Under plain-view doctrine, what evidence may be taken during a traffic stop?
Under the plain view doctrine, anything that is in plain view and is clearly evidence of illegal activity may be seized without a warrant during a traffic stop.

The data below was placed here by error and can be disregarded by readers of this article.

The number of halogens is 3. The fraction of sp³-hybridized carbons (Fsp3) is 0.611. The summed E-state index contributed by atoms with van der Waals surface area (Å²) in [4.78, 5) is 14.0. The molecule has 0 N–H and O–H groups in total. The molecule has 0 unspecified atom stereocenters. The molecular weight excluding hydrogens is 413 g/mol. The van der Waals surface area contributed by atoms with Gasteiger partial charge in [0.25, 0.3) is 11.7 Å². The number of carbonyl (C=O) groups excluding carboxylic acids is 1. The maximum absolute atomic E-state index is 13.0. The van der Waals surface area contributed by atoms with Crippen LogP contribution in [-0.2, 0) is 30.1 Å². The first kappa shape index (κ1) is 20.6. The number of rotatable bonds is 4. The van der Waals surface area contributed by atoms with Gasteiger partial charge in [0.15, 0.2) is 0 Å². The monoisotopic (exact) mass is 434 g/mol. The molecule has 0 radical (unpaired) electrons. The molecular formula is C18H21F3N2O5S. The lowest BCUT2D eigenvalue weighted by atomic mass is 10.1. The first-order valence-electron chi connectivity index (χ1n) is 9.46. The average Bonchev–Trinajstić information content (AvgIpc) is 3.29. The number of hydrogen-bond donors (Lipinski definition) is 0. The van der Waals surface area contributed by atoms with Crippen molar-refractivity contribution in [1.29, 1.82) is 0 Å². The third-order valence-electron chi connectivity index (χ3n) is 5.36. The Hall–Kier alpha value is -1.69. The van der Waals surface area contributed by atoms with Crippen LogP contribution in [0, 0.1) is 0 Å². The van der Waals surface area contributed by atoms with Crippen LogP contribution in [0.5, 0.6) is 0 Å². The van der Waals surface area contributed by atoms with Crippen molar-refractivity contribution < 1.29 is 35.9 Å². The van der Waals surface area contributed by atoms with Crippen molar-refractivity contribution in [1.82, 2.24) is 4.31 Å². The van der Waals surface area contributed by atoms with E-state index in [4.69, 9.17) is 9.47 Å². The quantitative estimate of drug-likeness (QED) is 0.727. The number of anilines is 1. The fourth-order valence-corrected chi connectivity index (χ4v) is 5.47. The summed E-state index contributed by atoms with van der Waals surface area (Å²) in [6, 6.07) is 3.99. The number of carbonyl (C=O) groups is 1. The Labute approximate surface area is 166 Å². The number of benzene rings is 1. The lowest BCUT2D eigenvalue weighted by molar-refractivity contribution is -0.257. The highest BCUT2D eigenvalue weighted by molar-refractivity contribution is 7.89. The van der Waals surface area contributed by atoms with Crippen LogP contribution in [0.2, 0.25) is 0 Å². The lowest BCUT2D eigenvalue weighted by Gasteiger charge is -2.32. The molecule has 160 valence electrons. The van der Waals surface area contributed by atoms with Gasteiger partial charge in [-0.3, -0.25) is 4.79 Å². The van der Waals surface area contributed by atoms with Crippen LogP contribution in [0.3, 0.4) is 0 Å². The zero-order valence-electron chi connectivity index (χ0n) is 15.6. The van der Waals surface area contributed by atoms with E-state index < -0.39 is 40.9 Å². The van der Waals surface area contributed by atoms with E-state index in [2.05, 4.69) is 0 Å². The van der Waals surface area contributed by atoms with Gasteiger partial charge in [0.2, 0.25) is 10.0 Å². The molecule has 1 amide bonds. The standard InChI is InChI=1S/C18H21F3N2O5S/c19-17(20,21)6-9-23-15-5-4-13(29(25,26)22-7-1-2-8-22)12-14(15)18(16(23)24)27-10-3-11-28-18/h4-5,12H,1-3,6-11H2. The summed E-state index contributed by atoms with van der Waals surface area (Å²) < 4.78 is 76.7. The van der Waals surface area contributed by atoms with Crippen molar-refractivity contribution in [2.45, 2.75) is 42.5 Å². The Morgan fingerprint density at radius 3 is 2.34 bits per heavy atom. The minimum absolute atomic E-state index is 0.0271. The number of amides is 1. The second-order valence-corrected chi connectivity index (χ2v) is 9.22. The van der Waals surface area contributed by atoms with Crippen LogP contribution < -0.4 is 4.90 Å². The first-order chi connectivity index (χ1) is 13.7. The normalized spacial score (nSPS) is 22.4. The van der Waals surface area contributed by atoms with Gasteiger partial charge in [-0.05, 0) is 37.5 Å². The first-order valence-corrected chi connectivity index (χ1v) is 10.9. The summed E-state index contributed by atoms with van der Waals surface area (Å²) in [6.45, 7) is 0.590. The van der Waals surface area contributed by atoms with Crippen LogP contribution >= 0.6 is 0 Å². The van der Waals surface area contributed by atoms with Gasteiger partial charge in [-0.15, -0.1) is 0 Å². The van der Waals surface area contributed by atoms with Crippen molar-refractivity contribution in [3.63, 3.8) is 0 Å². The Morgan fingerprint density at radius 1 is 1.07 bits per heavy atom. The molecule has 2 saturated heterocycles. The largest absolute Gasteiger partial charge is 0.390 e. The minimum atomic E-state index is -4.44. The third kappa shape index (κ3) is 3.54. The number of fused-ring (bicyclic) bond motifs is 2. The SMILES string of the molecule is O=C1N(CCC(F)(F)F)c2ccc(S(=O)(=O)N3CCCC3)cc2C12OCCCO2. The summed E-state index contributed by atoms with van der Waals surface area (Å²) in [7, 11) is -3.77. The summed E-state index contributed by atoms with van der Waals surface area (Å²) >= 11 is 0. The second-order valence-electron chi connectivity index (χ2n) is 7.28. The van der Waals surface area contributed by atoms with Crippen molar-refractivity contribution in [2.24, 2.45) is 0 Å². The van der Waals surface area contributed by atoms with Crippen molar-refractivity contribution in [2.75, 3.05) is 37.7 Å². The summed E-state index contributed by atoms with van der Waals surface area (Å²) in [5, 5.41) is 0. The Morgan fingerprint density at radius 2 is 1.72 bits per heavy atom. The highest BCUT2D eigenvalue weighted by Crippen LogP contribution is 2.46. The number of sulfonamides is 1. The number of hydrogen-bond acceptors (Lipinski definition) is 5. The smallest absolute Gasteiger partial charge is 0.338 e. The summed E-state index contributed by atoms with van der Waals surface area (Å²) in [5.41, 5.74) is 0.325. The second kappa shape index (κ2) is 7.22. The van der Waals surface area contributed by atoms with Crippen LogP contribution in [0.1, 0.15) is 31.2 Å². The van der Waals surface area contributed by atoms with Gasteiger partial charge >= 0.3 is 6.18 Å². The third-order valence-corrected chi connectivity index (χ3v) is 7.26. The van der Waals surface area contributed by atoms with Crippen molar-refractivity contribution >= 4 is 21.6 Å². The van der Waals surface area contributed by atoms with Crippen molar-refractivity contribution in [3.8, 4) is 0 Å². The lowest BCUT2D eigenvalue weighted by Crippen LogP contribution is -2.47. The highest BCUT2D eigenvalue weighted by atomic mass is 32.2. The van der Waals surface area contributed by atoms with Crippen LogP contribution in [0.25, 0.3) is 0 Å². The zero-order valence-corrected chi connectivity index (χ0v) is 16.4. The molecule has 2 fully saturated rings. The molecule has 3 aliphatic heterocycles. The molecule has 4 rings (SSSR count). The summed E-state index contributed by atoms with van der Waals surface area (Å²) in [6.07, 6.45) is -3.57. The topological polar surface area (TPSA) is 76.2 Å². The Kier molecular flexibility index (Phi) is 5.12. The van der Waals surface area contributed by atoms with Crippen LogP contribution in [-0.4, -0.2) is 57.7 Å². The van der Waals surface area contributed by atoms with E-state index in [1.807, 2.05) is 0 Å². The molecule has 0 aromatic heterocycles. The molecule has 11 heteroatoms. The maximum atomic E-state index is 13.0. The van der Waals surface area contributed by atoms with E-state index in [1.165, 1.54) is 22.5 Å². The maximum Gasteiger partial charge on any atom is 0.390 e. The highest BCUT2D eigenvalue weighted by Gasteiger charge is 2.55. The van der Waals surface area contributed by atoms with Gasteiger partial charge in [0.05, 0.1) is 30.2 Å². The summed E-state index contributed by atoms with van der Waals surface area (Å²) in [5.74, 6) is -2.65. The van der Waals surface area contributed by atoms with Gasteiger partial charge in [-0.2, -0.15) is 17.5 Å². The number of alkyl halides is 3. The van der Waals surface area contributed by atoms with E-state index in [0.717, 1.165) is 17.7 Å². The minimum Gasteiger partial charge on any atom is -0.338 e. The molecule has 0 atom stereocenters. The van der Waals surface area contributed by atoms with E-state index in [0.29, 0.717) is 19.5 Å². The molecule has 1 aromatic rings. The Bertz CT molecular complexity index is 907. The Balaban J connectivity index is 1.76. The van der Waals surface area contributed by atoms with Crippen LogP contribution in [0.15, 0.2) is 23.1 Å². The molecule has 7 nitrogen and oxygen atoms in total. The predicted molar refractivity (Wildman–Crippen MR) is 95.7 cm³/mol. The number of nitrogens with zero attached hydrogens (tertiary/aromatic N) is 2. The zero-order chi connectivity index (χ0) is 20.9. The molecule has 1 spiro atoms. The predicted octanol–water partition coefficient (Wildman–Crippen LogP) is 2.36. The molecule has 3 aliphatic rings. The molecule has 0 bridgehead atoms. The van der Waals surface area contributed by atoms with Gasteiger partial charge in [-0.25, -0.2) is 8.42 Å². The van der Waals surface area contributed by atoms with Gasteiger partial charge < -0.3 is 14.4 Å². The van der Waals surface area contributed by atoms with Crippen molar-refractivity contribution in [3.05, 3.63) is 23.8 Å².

There are two aspects to this rule that must be considered. First, the evidence must be in plain view. The police cannot (without probable cause) search such places as the trunk of a car. The evidence must be out where it can easily be seen. Second, it must be immediately apparent that the thing being seized is illegal. For example, a bag full of marijuana is clearly illegal and can be seized. On the other hand, a manila envelope that is closed and sealed is not clearly illegal and therefore cannot be seized.